MSU College of Law



  1. Treat your statement like it matters.
    The personal statement is the one piece of your application that you have complete control over. You’re making all the decisions, from topic to formatting to tone, so take your time. Do your best work. Lots of applicants have similar (and even identical) credentials, and this is the chance to make yourself stand out. And this might sound obvious, but if there are guidelines/rules, follow them! Most schools don’t have specific requirements, but start by checking.
  2. Make it an interview.
    You have the opportunity to share information about yourself with the admissions committee that they otherwise wouldn’t know, so go beyond your credentials and your resume. Use the statement to communicate something about who you are (your values, goals, personality, or background) in a well-crafted essay.
  3. Stay on message.  
    Great statements center tightly around a single theme. You should consider everything that doesn’t relate to that theme a digression, and consider cutting it. It’s better to cover one subject in depth than to give a cursory treatment to a whole range of topics.
    Keep your statement short (under two double-spaced pages). If you’re tempted to go longer, remember that legal educators value clarity and concision in writing. The strongest personal statements aren’t usually the longest ones!
  4. Customize your statement.
    We get it, you’ll probably apply to multiple schools and you want to recycle your personal statement. But if you want your personal statement to communicate passion for a particular school, make it clear that you’ve done your homework. What makes this school stand out to you? What programs and opportunities does it offer? Does attending the school represent a long-term personal goal? Most students won’t take this extra step, so you’ll automatically stand out if you create a meaningful connection to the school.
  5.  Proofread, proofread, proofread.
    Your statement should demonstrate to admissions committees that you’re a strong writer, so your statement needs to be free of errors. Work with a trusted reviewer, and plan ahead so that you can revise, rethink, and rewrite. Proofread that statement over and over and over. Then one more time.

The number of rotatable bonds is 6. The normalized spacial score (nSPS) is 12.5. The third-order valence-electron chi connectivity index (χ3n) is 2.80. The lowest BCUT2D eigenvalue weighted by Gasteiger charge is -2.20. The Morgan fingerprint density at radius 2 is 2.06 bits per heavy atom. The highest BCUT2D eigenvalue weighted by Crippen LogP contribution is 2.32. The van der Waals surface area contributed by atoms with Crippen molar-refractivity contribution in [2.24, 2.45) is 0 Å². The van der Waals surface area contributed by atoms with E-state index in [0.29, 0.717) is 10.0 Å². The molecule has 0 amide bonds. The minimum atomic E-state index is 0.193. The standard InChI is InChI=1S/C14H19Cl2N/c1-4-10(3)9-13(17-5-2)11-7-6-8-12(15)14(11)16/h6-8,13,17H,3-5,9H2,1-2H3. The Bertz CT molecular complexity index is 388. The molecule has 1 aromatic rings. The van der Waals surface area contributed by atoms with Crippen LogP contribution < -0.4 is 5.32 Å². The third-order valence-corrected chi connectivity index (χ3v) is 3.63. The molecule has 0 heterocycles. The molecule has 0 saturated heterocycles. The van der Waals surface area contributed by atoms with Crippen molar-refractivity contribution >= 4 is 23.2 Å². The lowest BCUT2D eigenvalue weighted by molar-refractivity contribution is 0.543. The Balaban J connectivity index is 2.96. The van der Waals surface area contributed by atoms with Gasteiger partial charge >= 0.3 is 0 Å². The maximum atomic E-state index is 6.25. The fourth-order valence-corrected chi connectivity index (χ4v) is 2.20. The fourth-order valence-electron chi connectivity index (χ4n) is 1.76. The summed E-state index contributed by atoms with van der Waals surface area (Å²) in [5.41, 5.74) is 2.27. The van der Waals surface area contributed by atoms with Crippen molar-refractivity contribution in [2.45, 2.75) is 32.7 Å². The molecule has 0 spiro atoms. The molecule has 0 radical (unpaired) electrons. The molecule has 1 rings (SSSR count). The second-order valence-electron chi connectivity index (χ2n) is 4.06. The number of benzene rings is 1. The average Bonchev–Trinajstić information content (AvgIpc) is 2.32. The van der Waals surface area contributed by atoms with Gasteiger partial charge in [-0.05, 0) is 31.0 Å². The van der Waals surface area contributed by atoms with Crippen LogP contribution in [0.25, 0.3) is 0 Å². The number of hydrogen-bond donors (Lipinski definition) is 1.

• Don’t lean on quotes. We’re here to learn about you, not the founding fathers or Plato.
  • Humor is tricky. It’s hard to be appropriately funny for people you’ve never met, so be very careful.
  • Don’t get tricky with fonts, margins, etc. Simple and clean are best.
  • You’re not currently an expert on the law, so don’t dwell on legal philosophy or practice. .


  • Why does this specific law school interest you?
  • Why do you wish to earn a law degree?
  • What personal qualities do you possess that will allow you to become an outstanding law student (or attorney)?
  • What are your professional goals?
  • Describe a personal experience that represents your best qualities.
  • Describe a hardship that you overcame.
  • Describe an experience that taught you something about yourself.


I find that applicants often don’t fully appreciate the importance of the personal statement. In my experience, investing time and effort crafting a powerful personal statement will make you a more competitive applicant. Above all, your personal statement should represent who you are in your best, most-polished writing.

Spend some time making a plan before you start writing. Once you’ve chosen a topic, it’s time to create an outline and prioritize the points you plan to cover in your personal statement. If the schools you’re applying to require you to write about particular topics, tailor your statement accordingly.

Good personal statements don’t happen in an hour. It’s the work of numerous drafts, thoughtful evaluation, and careful editing. Start your first draft in the middle of the summer, so you have plenty of time to revise (and start over, if necessary).

Once you have an edited first draft, ask strong writers to critique the content and style. Give your reviewers plenty of time to return thoughtful comments. Don’t get too attached to your first draft; you should be willing to make substantive edits and change your direction to create your best possible work.